×

Uh-oh, it looks like your Internet Explorer is out of date.

For a better shopping experience, please upgrade now.

Bodies and Selves in Early Modern England: Physiology and Inwardness in Spenser, Shakespeare, Herbert, and Milton
     

Bodies and Selves in Early Modern England: Physiology and Inwardness in Spenser, Shakespeare, Herbert, and Milton

by Michael C. Schoenfeldt, Stephen Orgel
 

See All Formats & Editions

ISBN-10: 0521630738

ISBN-13: 9780521630733

Pub. Date: 01/13/2000

Publisher: Cambridge University Press

Michael Schoenfeldt's fascinating study explores the close relationship between selves and bodies, psychological inwardness and corporeal processes, as they are represented in English Renaissance literature. After Galen, the predominant medical paradigm of the period envisaged a self governed by humors, literally embodying inner emotion by locating and explaining

Overview

Michael Schoenfeldt's fascinating study explores the close relationship between selves and bodies, psychological inwardness and corporeal processes, as they are represented in English Renaissance literature. After Galen, the predominant medical paradigm of the period envisaged a self governed by humors, literally embodying inner emotion by locating and explaining human passion within a taxonomy of internal organs and fluids. It thus gave a profoundly material emphasis to behavioral phenomena, giving the poets of the period a vital and compelling vocabulary for describing the ways in which selves inhabit and experience bodies.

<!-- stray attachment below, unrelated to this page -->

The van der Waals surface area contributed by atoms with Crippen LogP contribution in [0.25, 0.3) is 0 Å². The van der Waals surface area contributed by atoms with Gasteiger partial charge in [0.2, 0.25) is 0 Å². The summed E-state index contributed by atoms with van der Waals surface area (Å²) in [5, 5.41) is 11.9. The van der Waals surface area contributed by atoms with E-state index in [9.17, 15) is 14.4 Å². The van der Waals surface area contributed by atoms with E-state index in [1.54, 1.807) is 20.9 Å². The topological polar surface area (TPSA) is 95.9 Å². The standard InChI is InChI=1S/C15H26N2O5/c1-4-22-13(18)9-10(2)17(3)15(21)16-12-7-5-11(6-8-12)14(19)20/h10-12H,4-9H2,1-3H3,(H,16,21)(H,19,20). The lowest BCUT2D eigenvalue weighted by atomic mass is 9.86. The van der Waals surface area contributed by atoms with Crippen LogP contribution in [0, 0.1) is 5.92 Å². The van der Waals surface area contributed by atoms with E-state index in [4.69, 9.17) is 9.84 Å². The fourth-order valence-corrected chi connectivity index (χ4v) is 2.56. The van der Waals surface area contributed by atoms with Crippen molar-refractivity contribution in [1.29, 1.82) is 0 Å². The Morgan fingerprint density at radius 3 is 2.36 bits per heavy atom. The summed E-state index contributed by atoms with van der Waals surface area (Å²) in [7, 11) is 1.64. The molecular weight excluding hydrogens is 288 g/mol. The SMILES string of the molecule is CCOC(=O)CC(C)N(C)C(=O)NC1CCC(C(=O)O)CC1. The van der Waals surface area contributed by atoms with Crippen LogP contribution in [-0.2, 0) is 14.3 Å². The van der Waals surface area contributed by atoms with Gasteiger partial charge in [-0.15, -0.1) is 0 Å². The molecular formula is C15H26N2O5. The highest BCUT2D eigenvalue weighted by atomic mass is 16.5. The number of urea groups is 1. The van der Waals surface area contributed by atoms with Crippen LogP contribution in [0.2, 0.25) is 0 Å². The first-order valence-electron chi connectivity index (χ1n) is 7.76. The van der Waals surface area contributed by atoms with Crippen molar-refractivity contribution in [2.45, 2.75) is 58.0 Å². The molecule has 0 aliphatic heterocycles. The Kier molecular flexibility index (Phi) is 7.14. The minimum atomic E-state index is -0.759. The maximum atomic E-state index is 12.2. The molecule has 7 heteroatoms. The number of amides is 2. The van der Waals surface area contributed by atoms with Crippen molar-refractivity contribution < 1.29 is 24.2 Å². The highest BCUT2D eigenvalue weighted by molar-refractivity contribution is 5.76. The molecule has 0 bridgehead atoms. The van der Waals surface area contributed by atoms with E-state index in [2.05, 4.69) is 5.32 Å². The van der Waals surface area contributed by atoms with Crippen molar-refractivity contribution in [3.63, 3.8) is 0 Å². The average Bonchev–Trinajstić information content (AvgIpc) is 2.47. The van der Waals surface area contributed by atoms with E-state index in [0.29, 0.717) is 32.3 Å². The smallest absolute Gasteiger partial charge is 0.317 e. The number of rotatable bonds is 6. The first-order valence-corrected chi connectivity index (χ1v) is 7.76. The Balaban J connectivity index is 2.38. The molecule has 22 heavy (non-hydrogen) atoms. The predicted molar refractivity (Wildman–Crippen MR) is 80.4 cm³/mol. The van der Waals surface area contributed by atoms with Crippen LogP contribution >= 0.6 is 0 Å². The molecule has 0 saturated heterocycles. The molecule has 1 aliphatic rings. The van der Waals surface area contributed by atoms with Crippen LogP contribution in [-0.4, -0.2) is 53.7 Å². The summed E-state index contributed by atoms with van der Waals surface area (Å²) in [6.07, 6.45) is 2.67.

Product Details

ISBN-13:
9780521630733
Publisher:
Cambridge University Press
Publication date:
01/13/2000
Series:
Cambridge Studies in Renaissance Literature and Culture Series , #34
Pages:
220
Product dimensions:
5.98(w) x 8.98(h) x 0.63(d)

Table of Contents

List of illustrations; Preface; 1. Bodies of rule: embodiment and interiority in early modern England; 2. Fortifying inwardness: Spenser's castle of moral health; 3. The matter of inwardness: Shakespeare's Sonnets; 4. Devotion and digestion: George Herbert's consuming subject; 5. Temperance and temptation: the alimental vision in Paradise Lost; Afterword; Notes; Index.

Customer Reviews

Average Review:

Post to your social network

     

Most Helpful Customer Reviews

See all customer reviews